Two Views of Slavery

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Two Views of Slavery During the time prior to the twentieth century our world accepted slavery as a normal part of life. Aphra Behn and Phillis Wheatley, both female authors born about 100 years apart, had their own views of slavery and wrote poems and stories about the subject. These women were physically different, Aphra was a Caucasian, and Phillis was an African American, and their lives were rather different as well. Aphra was a spy and playwright, who lived the middle class life and Phillis, was a slave who was taken from her homeland, brought to America, sold into slavery, then later freed. I believe that both writers’ views were difficult to figure out, especially by just reading their works. Phillis was born in Senegal/Gambia and…show more content…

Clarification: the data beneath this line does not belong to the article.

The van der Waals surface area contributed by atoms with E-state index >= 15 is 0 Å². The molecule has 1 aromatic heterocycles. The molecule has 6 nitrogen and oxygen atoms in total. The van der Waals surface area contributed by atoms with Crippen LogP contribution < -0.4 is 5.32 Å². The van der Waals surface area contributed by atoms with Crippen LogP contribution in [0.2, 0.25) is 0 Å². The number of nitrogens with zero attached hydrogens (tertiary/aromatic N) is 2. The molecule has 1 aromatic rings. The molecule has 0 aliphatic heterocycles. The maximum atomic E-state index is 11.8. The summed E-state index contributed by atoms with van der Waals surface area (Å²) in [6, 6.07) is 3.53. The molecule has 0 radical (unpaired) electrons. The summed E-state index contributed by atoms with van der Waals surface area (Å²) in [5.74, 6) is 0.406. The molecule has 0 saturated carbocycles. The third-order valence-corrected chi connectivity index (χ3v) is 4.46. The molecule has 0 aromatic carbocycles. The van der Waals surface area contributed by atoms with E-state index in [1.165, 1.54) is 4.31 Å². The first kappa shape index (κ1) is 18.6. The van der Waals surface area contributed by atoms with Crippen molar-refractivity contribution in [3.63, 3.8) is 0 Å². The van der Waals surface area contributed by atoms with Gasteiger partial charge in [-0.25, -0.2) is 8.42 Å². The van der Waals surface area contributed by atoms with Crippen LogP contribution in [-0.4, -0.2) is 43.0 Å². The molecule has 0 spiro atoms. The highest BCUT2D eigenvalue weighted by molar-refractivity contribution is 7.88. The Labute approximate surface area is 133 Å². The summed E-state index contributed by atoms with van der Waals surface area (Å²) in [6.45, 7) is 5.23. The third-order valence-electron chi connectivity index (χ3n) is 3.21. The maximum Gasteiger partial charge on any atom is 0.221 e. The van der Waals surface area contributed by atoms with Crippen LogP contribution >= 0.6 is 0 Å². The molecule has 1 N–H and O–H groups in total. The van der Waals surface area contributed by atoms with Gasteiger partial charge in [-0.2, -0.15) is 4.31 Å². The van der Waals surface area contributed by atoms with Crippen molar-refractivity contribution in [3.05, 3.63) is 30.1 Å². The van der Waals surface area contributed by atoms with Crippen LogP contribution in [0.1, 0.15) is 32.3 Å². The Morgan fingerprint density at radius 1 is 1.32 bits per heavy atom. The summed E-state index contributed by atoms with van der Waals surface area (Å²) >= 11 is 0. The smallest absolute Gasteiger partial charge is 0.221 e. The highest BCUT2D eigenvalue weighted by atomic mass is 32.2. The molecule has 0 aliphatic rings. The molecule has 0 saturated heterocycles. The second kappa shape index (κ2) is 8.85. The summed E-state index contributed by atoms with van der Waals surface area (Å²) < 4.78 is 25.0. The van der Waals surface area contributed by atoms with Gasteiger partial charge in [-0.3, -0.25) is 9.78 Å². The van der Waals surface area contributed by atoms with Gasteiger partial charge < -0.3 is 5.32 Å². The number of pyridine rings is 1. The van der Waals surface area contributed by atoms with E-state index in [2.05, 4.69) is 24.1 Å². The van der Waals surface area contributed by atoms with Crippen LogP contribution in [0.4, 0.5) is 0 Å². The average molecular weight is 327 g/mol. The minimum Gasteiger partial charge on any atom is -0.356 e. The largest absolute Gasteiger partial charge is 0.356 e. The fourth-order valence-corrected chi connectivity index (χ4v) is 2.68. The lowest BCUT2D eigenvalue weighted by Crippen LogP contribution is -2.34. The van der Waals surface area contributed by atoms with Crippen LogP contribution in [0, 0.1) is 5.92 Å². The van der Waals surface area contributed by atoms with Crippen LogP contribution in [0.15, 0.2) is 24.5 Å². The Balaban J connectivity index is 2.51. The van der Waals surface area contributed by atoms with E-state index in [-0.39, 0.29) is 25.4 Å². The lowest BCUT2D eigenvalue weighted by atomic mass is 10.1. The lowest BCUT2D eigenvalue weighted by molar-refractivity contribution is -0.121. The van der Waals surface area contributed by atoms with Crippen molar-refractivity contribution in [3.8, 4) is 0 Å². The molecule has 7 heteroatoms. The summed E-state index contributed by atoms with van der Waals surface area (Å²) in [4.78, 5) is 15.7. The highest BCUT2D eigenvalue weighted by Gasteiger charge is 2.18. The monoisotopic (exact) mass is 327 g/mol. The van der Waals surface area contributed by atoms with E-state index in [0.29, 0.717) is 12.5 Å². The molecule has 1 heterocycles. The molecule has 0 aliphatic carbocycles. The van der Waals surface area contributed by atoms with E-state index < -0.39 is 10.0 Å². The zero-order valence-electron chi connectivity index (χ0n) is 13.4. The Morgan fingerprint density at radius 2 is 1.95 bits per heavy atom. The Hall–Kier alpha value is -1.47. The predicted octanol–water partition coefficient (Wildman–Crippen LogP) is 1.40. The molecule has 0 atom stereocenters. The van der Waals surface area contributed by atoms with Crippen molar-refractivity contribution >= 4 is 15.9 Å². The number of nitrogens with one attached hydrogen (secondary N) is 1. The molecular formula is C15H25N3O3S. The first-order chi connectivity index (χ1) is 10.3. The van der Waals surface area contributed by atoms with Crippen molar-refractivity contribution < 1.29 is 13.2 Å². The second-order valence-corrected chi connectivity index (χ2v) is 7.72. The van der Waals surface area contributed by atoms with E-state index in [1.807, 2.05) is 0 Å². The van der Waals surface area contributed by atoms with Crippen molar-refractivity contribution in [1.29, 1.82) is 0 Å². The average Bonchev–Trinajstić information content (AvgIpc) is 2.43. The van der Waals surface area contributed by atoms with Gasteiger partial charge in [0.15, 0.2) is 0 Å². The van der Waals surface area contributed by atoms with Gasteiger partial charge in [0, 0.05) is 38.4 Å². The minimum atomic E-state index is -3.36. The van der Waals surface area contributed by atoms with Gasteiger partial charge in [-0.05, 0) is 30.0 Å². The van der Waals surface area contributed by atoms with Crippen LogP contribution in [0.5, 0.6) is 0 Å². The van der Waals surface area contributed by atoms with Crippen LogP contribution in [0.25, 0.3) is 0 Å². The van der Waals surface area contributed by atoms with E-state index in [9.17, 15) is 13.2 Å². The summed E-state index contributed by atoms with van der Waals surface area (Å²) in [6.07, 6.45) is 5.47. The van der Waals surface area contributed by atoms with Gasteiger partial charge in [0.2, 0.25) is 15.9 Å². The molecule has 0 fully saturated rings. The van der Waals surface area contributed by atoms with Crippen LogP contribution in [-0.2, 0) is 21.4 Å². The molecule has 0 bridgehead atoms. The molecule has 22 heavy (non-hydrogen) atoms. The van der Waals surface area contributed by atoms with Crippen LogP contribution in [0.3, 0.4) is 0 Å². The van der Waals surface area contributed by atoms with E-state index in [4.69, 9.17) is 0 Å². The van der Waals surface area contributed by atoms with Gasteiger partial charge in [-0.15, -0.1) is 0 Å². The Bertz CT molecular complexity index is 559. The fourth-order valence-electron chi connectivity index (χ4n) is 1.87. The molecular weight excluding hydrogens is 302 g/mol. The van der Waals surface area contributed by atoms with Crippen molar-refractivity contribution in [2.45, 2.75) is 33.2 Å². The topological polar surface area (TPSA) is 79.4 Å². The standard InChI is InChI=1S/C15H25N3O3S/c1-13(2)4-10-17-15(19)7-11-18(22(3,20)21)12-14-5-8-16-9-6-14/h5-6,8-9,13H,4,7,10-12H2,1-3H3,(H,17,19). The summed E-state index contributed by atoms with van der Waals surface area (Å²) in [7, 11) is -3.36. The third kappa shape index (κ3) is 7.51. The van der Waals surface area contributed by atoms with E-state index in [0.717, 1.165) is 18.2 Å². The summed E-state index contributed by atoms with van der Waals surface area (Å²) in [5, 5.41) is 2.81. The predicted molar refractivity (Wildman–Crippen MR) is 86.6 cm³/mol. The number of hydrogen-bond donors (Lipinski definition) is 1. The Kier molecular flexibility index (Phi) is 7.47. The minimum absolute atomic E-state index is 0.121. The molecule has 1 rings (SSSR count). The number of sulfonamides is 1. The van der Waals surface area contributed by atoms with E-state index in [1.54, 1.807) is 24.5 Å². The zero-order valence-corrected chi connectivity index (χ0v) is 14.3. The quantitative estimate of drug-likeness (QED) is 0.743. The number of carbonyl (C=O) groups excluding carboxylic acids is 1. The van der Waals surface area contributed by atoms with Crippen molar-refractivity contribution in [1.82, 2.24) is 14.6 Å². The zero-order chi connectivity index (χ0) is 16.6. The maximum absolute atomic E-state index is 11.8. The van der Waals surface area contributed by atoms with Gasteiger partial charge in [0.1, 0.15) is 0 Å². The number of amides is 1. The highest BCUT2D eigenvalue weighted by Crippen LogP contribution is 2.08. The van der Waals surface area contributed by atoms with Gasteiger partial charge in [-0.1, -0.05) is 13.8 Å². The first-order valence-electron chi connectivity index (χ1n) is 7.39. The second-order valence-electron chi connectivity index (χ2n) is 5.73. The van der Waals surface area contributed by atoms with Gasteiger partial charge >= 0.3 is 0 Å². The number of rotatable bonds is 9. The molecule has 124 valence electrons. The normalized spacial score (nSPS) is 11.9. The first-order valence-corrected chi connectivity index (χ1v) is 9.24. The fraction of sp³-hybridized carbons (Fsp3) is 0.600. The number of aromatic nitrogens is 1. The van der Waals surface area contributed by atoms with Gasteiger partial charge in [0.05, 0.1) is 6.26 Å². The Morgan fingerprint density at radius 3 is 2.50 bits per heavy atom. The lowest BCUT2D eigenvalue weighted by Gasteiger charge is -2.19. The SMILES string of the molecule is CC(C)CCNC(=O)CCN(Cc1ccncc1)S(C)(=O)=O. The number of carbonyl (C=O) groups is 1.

(Behn 180) Although her description makes Oroonoko seem rather stunning, it is a rather disrespectful description to the native Negro people. Her description makes it sound like slaves are not equal and due to fact that Oroonoko was a Prince, they did not put him in the same category as the other slaves and treated him with decency and respect, almost as if it was a double standard. Her story gets even more confusing when Oroonoko is kidnapped and sold into slavery himself by the same person that once helped Oroonoko traffic slaves. After he was captured and enslaved, he is treated humanely by his captor, which seems rather odd since most other slaves were treated very poorly. He is renamed Caesar (slaves were renamed at that time), I assume for his strength and nobility. Once at the slave camp, “he is received more like a governor than a slave” (Behn 209). He was even given land away from the other slaves, as if to separate him and treat him more like a king. He then finds his love, Imoinda living in a cottage with a cute little dog, which paints a very pretty picture, almost like a fairy tale, which again, is in sharp contrast of most depictions of slave quarters during this time. Caesar has elaborate feasts prepared in his honor, and it seems that there is, for lack of a better word, a party atmosphere in the camp. He was also given more freedoms than the slaves he must live with; he is even allowed to accompany the narrator of the story on a trip
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